Some hires didn’t work out. I had editors that looked good on paper but didn’t turn out great. From that, I’ve learned that it’s important to put someone to the test first if that role you’re hiring for is going to be extremely important.
2014 could be a make-or-break year for Coconuts. With limited angel funding, Perry is turning his eyes towards monetization, and he intends to hire a sales team to help him break even.
While sponsored content is starting to get traction in the United States, it’s still new in Asia, which means Coconuts will have the arduous task of convincing brands about the concept. So far, the company has one campaign going, and it’s hoping for more in the coming months.
It’s also gone into traditional banner ads and advertorials, and in the near future it could explore a classifieds section which charges for premium placing.
Another area Perry is concerned about is political content, given the differences in political environments in various cities. While Manila generally respects press freedom, Coconuts is aiming to be “110 percent” neutral in Bangkok and avoiding political coverage entirely in Singapore, given the government’s concerns about foreigners influencing local politics.
While unable to comment on his dealings with authorities, Perry says:
I believe in freedom of media and free speech, but I will abide by all legal requirements in every single market.
Coconuts, Coconuts everywhere
Traffic-wise, Coconuts Manila is leading the way, followed by Bangkok and then Singapore. One million uniques in November 2013 is respectable growth for a site with a full-time headcount of 12, considering it only had about 50,000 uniques a month in the first year. It’s roughly what Buzzfeed and Huffington Post got at around the same time post-launch, although Upworthy has been deemed the new king of viral media with 5.5 million monthly uniques after one year.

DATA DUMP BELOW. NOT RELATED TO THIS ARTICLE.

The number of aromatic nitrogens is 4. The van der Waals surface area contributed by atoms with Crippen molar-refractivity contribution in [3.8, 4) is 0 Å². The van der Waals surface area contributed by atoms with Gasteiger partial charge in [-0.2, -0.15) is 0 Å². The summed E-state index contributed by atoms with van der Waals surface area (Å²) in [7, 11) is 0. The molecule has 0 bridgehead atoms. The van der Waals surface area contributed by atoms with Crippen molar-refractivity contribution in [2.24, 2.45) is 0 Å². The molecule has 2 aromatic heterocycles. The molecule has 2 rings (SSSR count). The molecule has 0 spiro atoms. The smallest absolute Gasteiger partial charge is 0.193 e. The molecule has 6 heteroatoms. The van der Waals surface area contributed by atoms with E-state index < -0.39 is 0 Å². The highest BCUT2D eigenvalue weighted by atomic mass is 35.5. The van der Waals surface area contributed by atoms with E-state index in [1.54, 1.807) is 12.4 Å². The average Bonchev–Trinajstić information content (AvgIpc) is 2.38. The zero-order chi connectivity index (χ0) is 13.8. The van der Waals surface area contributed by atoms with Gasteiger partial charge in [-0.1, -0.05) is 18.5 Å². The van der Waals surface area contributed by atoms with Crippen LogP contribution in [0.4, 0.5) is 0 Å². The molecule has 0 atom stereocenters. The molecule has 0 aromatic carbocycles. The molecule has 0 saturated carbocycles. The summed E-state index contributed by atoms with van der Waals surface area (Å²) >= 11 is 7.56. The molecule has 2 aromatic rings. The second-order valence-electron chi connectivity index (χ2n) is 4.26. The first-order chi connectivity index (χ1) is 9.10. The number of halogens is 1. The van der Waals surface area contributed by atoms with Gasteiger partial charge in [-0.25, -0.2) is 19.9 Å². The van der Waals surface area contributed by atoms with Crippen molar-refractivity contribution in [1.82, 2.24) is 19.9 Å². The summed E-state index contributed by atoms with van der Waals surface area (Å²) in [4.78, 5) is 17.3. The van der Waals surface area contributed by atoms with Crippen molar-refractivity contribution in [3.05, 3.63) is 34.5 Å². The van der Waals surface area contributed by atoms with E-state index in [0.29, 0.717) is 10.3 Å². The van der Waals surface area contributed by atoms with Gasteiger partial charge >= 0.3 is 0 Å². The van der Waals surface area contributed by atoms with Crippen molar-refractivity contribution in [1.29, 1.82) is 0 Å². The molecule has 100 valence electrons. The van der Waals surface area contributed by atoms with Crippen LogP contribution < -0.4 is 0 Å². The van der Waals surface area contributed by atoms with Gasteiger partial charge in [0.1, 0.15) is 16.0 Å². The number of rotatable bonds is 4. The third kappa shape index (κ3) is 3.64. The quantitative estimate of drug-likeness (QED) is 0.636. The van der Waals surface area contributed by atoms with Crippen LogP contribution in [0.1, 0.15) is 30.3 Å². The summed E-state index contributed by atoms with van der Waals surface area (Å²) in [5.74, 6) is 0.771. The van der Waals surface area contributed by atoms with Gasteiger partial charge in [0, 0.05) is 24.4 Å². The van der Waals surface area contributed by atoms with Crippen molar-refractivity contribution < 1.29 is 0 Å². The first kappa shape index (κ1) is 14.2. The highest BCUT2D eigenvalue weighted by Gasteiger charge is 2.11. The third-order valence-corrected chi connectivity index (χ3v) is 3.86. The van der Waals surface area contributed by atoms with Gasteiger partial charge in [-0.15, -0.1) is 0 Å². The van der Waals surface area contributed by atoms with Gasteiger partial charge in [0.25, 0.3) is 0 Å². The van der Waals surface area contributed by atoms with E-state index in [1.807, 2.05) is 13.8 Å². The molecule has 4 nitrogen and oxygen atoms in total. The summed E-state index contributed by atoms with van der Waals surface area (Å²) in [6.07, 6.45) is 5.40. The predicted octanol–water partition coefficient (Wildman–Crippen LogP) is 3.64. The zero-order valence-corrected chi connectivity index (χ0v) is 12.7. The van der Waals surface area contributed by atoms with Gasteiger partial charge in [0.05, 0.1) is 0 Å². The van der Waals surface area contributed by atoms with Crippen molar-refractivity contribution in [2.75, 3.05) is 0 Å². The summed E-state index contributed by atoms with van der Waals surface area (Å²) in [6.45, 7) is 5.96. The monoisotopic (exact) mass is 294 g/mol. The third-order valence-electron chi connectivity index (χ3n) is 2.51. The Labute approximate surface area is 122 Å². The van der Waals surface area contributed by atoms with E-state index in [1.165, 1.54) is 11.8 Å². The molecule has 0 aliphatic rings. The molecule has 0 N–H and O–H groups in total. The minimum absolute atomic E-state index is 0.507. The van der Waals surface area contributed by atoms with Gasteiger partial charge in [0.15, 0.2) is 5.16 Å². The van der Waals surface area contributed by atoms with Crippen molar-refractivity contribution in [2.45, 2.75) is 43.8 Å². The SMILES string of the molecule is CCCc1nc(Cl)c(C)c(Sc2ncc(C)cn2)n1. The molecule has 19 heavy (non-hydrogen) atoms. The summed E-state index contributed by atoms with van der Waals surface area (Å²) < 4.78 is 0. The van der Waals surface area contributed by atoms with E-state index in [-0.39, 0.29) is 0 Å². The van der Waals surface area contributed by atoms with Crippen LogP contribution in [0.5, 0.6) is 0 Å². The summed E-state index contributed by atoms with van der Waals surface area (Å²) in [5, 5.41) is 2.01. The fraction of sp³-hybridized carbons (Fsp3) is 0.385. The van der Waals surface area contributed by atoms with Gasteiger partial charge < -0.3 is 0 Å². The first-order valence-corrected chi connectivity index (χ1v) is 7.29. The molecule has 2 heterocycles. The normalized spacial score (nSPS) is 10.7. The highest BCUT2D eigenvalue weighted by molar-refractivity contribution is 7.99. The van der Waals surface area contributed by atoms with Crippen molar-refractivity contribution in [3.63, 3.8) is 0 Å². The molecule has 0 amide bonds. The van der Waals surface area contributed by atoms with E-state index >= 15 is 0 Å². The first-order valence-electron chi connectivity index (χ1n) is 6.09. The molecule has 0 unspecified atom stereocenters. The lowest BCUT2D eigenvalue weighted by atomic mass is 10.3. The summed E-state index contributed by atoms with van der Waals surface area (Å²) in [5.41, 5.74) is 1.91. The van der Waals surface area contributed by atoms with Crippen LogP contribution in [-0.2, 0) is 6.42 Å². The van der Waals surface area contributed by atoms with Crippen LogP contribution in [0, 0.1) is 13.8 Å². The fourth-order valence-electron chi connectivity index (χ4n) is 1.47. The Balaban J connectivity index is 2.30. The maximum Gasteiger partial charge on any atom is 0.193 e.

Viral content has indeed been instrumental in helping Coconuts gain mainstream traction, and its Manila site in particular has been especially successful. Perry boils it down to the population’s familiarity with the English language, love for social media, vibrant media scene, and a large population of 25 million. These are factors that have also helped another news startup, Rappler, succeed.
One of Coconuts’ most well-read series has come from the Philippines. It’s a repost of a short two-minute video, about an American who helped an old Filipino lady get to safety after the devastating typhoon Yolanda.
While that post got 2,200 likes, it paled in comparison to what happened next. It turned out that the American is a storm chaser who was in the country to document the ‘super typhoon’. Coconuts got a hold of him, and followed up with a full-length interview accompanied by a 12-minute video showing what happened on the morning of the rescue. That post received 11,000 likes.
In the age of viral media, there’s something to be said about how the media is degenerating into a battle for likes and retweets. Coconuts is a participant in that for sure, its name, after all, is something of a shorthand for ‘content that goes nuts’.
But it’s also aiming for something different. Byron says:
We want a mixture of high-brow and low-brow content, original reporting along with cat photos.
(Editing by Josh Horwitz)